In response to the recent critiques made against Balthasar’s interpretation of Christ’s descent into hell on Holy Saturday, this book argues that Balthasar does not intend to present a radical reinterpretation of the doctrine in contrast to the traditional teachings but rather intends to fully appreciate the in-betweenness of Holy Saturday as the day of transition from the cross to the resurrection, from the old aeon to the new. The book further argues that this awareness of the “in-betweenness” can be detected throughout Balthasar’s theological corpus and provides a clue to interpret his thoughts on Christian discipleship and suffering. After all, the Christian existence is also characterized by the transition from the old aeon to the new, from suffering to victory.
Hans Urs von Balthasar hopes that all might be saved. Critics say that makes Balthasar a universalist, and his universalism has become a hindrance for the evangelical mission of the church. Why would anyone evangelize and seek to convert others to the Christian faith if it is assured that everyone will be saved? Balthasar, throughout his writings, denied he was a universalist. He said that there is no way to know if all will be saved or not. Since God desires all will be saved, we can hope all will be, but until everyone has been judged, there will be no way to know if God’s desire will be accomplished. Why? Because God does not force salvation on anyone. God gave humanity freedom, and he will not remove it from anyone, even if it means he risks losing some to perdition.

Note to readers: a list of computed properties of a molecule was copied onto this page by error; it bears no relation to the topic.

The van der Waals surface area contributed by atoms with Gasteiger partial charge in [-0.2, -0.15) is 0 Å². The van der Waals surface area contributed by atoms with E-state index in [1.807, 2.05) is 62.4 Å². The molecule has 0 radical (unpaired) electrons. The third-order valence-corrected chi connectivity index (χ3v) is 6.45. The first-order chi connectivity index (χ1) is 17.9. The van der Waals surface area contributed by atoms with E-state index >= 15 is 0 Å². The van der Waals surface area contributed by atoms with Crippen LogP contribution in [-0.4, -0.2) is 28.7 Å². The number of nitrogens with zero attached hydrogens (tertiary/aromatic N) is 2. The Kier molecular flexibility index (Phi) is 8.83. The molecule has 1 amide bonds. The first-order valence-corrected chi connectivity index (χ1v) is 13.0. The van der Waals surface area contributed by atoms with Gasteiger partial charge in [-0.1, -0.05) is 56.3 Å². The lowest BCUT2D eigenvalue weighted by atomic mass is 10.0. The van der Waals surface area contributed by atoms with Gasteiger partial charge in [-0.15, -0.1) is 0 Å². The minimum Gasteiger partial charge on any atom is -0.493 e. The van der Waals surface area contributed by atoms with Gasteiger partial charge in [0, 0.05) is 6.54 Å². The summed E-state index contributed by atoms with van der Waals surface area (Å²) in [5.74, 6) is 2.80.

This book explores the ways in which Balthasar employs and adapts the thought of Sergei Bulgakov with the Trinitarian theology of Thomas Aquinas to form a kenotic Trinitarian theology that is based on the notion of Personhood as a relation of self-donating love. When we look at Balthasar’s Trinitarian theology in light of Bulgakov, and particularly as a rereading of Bulgakov in light of a Thomistic Trinitarian theology, we are not only able to more clearly understand the implications of Balthasar’s own Trinitarian theology but also to highlight the beauty and relevance of Bulgakov’s Trinitarian contribution. This reading of Balthasar’s Trinitarian theology, read in light of a Thomistic adjustment of Bulgakov, provides an excellent point of integration for an ethics that takes into account not only individual virtues and perfection but also the social/relational context of human personhood.
How we define ourselves is crucial since it determines our conception of society, ethics, sexuality—in short, our very notion of the “good.” The traditional Christian teaching of “deification” powerfully addresses this theme by revealing the sacred dignity and purpose of all created life, and providing a comprehensive vision of reality that extends from the individual to the cosmos. Hans Urs von Balthasar is a valuable guide in elucidating the church’s teaching on this vital subject. Following the patristic tradition, he focuses his attention on Jesus Christ, whose kenotic descent in his incarnation and passion reveals both the loving character of God and the perfection of humanity. Christ is the “concrete analogy of being” who in his two natures as God and man unites heaven and earth. It is the Trinity, however, Lefsrud argues, that brings to fruition the fullness of the meaning of theosis in Balthasar’s theology.